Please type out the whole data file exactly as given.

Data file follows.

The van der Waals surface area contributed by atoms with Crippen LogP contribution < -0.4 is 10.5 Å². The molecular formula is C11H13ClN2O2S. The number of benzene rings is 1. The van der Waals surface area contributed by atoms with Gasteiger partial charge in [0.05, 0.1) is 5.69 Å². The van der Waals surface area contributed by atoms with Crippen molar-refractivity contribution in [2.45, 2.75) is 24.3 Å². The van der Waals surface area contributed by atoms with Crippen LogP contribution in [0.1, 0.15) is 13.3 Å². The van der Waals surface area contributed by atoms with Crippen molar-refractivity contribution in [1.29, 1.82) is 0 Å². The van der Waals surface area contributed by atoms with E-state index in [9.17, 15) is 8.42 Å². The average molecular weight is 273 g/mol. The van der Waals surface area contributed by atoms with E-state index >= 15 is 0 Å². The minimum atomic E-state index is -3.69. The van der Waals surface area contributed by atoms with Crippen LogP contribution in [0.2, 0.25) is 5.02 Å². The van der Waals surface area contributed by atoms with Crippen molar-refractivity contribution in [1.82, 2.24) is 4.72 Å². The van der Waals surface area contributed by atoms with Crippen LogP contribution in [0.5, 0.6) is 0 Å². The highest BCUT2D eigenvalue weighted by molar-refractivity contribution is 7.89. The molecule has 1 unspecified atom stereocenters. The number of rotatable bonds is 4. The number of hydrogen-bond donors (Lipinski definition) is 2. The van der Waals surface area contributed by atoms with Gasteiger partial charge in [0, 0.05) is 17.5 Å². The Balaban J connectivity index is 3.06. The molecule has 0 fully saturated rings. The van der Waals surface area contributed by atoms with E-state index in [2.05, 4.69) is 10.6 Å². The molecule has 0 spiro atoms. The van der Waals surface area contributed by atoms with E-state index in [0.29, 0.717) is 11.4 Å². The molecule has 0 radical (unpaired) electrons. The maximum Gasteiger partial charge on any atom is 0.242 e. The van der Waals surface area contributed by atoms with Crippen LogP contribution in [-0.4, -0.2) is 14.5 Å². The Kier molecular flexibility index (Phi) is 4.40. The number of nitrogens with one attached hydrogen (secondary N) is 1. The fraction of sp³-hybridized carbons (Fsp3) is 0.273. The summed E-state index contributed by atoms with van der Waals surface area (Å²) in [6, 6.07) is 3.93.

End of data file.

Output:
The van der Waals surface area contributed by atoms with Crippen LogP contribution < -0.4 is 10.5 Å². The molecular formula is C11H13ClN2O2S. The number of benzene rings is 1. The van der Waals surface area contributed by atoms with Gasteiger partial charge in [0.05, 0.1) is 5.69 Å². The van der Waals surface area contributed by atoms with Crippen molar-refractivity contribution in [2.45, 2.75) is 24.3 Å². The van der Waals surface area contributed by atoms with Crippen LogP contribution in [0.1, 0.15) is 13.3 Å². The van der Waals surface area contributed by atoms with Crippen molar-refractivity contribution in [1.29, 1.82) is 0 Å². The van der Waals surface area contributed by atoms with E-state index in [9.17, 15) is 8.42 Å². The average molecular weight is 273 g/mol. The van der Waals surface area contributed by atoms with E-state index >= 15 is 0 Å². The minimum atomic E-state index is -3.69. The van der Waals surface area contributed by atoms with Crippen LogP contribution in [0.2, 0.25) is 5.02 Å². The van der Waals surface area contributed by atoms with Crippen molar-refractivity contribution in [1.82, 2.24) is 4.72 Å². The van der Waals surface area contributed by atoms with Crippen LogP contribution in [0.5, 0.6) is 0 Å². The highest BCUT2D eigenvalue weighted by molar-refractivity contribution is 7.89. The molecule has 1 unspecified atom stereocenters. The number of rotatable bonds is 4. The number of hydrogen-bond donors (Lipinski definition) is 2. The van der Waals surface area contributed by atoms with Gasteiger partial charge in [0, 0.05) is 17.5 Å². The Balaban J connectivity index is 3.06. The molecule has 0 fully saturated rings. The van der Waals surface area contributed by atoms with E-state index in [2.05, 4.69) is 10.6 Å². The molecule has 0 spiro atoms. The van der Waals surface area contributed by atoms with E-state index in [0.29, 0.717) is 11.4 Å². The molecule has 0 radical (unpaired) electrons. The maximum Gasteiger partial charge on any atom is 0.242 e. The van der Waals surface area contributed by atoms with Crippen LogP contribution in [-0.4, -0.2) is 14.5 Å². The Kier molecular flexibility index (Phi) is 4.40. The number of nitrogens with one attached hydrogen (secondary N) is 1. The fraction of sp³-hybridized carbons (Fsp3) is 0.273. The summed E-state index contributed by atoms with van der Waals surface area (Å²) in [6, 6.07) is 3.93.